Everyone knows that olive oil is good for your health. But what most people don’t know is that a lot of the extra-virgin olive oils (EVOOs) you can find on the shelves of grocery stores aren’t pure, but rather mixed with cheap substitutes like vegetable oils. On top of that, they’re old, and have thus started degenerating, resulting in fewer nutrients.
That’s why we exclusively use EVOO from Kasandrinos, a family-owned company that produces some of the best olive oil on the market (see my review here).
The second thing that many people don’t know is that olive oil can be submitted to high temperatures because its antioxidants protect the fatty acids from oxidizing.
So we often use olive oil for frying, sauteing and even for baking. My wife recently made keto bread using olive oil and it tasted absolutely delicious (and not like olives at all).
Of course, we also use olive oil for salad dressings. And I just pour it over most of the meals that I eat.
9. Palm Oil
High-quality and responsibly-harvested palm oil (palm kernel oil or red palm oil) is an excellent choice for high-heat cooking, baking and deep frying. That’s because palm oil consists mostly of saturated and monounsaturated fatty acids that make it incredibly heat resistant.
We use palm oil (palm shortening, to be specific) for baking. I’ve never tried red palm oil, but I’ve been told that it has a very strong flavor that doesn’t go well with all dishes.
On the bright side, unrefined palm oil is chock full of vitamins and antioxidants, including vitamin E.
The problem with palm oil is that it’s often harvested irresponsibly, especially in developing countries. So if you purchase palm products, make sure they carry a certification that attests to their harvesting method. Alternatively, you can stay away from palm oil altogether and use any of the other fats I mention in this article.
Tallow is rendered beef fat. It’s another “forgotten” cooking oil that was popular among our grandparents’ generation.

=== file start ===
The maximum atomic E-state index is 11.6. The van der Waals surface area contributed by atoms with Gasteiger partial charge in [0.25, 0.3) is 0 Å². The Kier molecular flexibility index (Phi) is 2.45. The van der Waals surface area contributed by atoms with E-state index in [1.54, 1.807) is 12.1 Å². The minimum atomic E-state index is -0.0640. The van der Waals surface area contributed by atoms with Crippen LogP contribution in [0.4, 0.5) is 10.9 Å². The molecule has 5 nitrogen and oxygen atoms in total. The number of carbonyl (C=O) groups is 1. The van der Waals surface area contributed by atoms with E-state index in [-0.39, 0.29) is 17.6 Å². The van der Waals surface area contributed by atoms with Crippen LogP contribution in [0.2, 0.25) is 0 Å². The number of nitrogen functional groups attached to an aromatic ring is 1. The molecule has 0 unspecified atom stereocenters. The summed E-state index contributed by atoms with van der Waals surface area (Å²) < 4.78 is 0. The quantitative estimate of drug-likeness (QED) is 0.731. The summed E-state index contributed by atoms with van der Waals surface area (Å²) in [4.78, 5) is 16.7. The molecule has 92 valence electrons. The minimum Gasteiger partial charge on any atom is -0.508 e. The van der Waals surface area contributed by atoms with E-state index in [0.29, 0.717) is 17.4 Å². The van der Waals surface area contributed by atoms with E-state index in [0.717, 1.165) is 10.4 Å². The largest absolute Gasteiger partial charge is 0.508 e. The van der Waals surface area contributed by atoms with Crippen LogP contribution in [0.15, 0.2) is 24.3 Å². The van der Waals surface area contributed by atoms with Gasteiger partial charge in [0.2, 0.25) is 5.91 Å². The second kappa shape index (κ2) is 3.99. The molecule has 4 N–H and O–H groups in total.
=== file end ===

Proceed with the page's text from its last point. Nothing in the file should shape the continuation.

What’s great about tallow is that it has a relatively high smoke point of 400 degrees Fahrenheit and a high saturated fatty acid concentration, so you can easily use it for medium-heat to high-heat cooking, such as pan frying.
We don’t use tallow on a regular basis. Not because we don’t like it, but because we have a huge selection of the other fats I mention in this article. And since most of the products we use are on autopilot (e.g., we get recurring deliveries from Amazon Subscribe & Save, etc.), we rarely take the opportunity to buy tallow.
When we have bought tallow in the past, we’ve usually picked up a jar at Whole Foods or on Amazon*. We like the product offered by EPIC Provisions because it’s made from grass-fed sources.
Fatty Acid Composition of Cooking Oils
If you’d like to learn more about these cooking oils and their fatty acid composition, you can check out the table below. I’d also encourage you to read this article, which talks in detail about the differences between the various types of fatty acids and their health implications.
In a nutshell, there are three types of fatty acids:
- Saturated fatty acids are the most stable type. That’s why oil with high amounts of saturated fats is generally more heat resistant. Medium-chain triglycerides (MCTs) are a popular example of saturated fatty acids.
- Monounsaturated fatty acids have a single (mono) double-carbon bond. They’re also relatively heat resistant. Omega-9 (oleic acid) is a popular example of a monounsaturated fat.
- Polyunsaturated fatty acids (PUFAs) contain multiple (poly) double-carbon bonds, and thus oxidize relatively quickly when exposed to high heat (or even air). Most nuts and seeds have high concentrations of PUFAs (in particular, omega-6), which is why I don’t recommend using their oils.
|Saturated||Monounsaturated||SFA + MUFA||Polyunsaturated|
|Avocado oil (extra virgin)||11%||71%||82%||14%|
|Camel hump fat||55%||28%||83%||3%|
|Coconut oil (cold-pressed, extra virgin)||86%||6%||92%||1%|
|Lard (rendered pork fat)||32%||41%||73%||11%|
|Olive oil (extra virgin)||14%||71%||86%||10%|
|Tallow (rendered beef or mutton fat)||46%||38%||84%||4%|
Note that the percentages don’t add up to 100 because some of the fatty acids contain chemical compounds (such as glycerol) that don’t count as fat as far as the “weight” listed on the nutrition label is concerned.
Smoke Point vs. Heat Resistance
When choosing an appropriate cooking oil, many people get hung up on the so-called smoke point, which indicates the temperature at which the oil burns and forms smoke.
However, what most people don’t know is that smoke point isn’t a great indication of how heat resistant an oil is. So let me explain.
Technically, the smoke you see when you heat up oil beyond its smoke point is a combination of free fatty acids and other impurities. Other fatty acids, and in particular saturated and mono-unsaturated fatty acids, often withstand much higher temperatures than the oil’s smoke point might indicate.
In case you’re wondering, free fatty acids are (as the name implies) those acids that aren’t bound to the same chemical structures (called esters) as more stable fatty acids.